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This article is from the Encyclopedia of North Carolina edited by William S. Powell. Copyright © 2006 by the University of North Carolina Press. Used by permission of the publisher. For personal use and not for further distribution. Please submit permission requests for other use directly to the publisher.

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Hayes Plantation

by Eileen McGrath, 2006Hayes Plantation house as seen from the waterfront. Photograph by Tim Buchman. Courtesy of Preservation North Carolina.

Hayes Plantation is a farm in Chowan County, across Queen Anne's Creek from Edenton. The plantation is known chiefly as the seat of the Johnston family. Samuel Johnston (1733-1816) purchased Hayes in 1765 from David Rieusett and made it his family's home until 1793, when he moved to the Hermitage, a plantation in Martin County. In 1814 Samuel Johnston gave Hayes to his son, James Cathcart Johnston (1782-1865). With the help of the English architect-builder William Nichols, James Cathcart Johnston built a new plantation house at Hayes, and he and his three sisters returned there to live in 1817. The plantation remained in the Johnston family until James Cathcart Johnston's death. In his will, Johnston left all his Chowan County property, including Hayes, to a business associate, Edward Wood. The Wood family continues to operate Hayes as a working farm.

The plantation that Samuel Johnston purchased contained 543 acres. It grew modestly during his lifetime to 665 acres, but dramatic growth occurred under the ownership of his son James Cathcart Johnston. The younger Johnston was an energetic manager of his estates, keenly interested in agricultural innovations. He acquired and cleared additional land, so that by 1860 the plantation encompassed 1,374 acres. Corn was the principal crop grown in the antebellum era, but Johnston planted other grains as well and raised livestock.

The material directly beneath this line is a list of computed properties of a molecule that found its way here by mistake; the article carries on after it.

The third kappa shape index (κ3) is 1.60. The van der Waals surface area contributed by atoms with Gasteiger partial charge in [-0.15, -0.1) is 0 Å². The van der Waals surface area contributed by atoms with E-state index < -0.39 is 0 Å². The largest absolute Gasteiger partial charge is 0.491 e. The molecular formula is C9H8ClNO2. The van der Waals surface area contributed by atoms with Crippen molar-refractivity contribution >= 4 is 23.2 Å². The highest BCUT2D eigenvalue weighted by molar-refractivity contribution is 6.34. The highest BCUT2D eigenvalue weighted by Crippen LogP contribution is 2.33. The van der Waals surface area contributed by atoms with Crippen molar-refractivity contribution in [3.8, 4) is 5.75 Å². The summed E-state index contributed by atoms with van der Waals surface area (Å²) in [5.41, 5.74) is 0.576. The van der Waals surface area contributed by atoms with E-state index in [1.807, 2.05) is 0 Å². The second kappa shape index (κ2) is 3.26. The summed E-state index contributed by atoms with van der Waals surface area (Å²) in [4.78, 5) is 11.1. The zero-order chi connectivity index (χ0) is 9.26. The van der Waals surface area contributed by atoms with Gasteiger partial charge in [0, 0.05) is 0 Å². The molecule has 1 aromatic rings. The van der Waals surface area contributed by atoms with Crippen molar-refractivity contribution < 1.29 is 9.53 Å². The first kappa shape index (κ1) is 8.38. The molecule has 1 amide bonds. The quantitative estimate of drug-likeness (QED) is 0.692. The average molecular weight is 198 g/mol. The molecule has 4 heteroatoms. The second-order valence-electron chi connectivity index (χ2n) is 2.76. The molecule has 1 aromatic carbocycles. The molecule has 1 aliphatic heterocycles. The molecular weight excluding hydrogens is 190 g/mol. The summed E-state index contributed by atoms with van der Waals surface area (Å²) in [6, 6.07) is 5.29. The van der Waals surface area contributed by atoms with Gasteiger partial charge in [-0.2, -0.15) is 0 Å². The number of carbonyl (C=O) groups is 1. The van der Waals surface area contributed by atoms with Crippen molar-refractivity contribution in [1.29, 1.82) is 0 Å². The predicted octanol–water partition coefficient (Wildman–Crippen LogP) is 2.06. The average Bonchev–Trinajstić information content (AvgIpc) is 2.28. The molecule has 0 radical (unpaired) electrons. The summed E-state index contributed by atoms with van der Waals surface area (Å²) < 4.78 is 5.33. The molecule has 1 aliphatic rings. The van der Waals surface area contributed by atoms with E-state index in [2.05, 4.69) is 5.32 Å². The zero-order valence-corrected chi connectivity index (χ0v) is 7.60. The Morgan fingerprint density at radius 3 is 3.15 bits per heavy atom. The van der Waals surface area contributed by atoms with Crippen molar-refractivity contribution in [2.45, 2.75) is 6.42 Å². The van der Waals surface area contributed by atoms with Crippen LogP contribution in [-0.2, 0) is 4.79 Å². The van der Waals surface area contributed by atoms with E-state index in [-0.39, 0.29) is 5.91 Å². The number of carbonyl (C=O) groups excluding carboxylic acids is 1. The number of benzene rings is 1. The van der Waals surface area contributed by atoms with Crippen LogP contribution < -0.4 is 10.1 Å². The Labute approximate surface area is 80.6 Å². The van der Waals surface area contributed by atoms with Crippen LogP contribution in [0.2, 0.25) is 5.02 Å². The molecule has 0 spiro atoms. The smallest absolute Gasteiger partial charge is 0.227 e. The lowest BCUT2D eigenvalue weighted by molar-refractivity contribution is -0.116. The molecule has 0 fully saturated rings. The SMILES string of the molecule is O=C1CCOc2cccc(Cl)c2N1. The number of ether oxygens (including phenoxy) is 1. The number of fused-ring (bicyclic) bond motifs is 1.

James Cathcart Johnston also inherited a substantial collection of books from his father. To house those books, he built a special wing for the library in the new plantation house at Hayes. The octagonal, Gothic library is one of many distinctive features of the stately structure. The house, still in use as a private residence, is considered one of the finest antebellum houses in North Carolina. A reproduction of the library, which includes many of the original books and furnishings from the Hayes house, is on display in Wilson Library at the University of North Carolina at Chapel Hill.

Reference:

Catherine W. Bishir, "Severe Survitude to House Building: The Construction of Hayes Plantation House, 1814-1817," NCHR 68 (October 1991).

Additional Resources:

Hayes Collection, UNC Libraries: http://www.lib.unc.edu/mss/inv/h/Hayes_Collection.html

 

Additional information from NCpedia editors at the State Library of North Carolina: : 

The spelling of the surname Rieusett varies across colonial documents. Variations include Rieusset, Rieuset, and Rieussetts. 

Authors: 
Origin - location: 

Comments

Comment: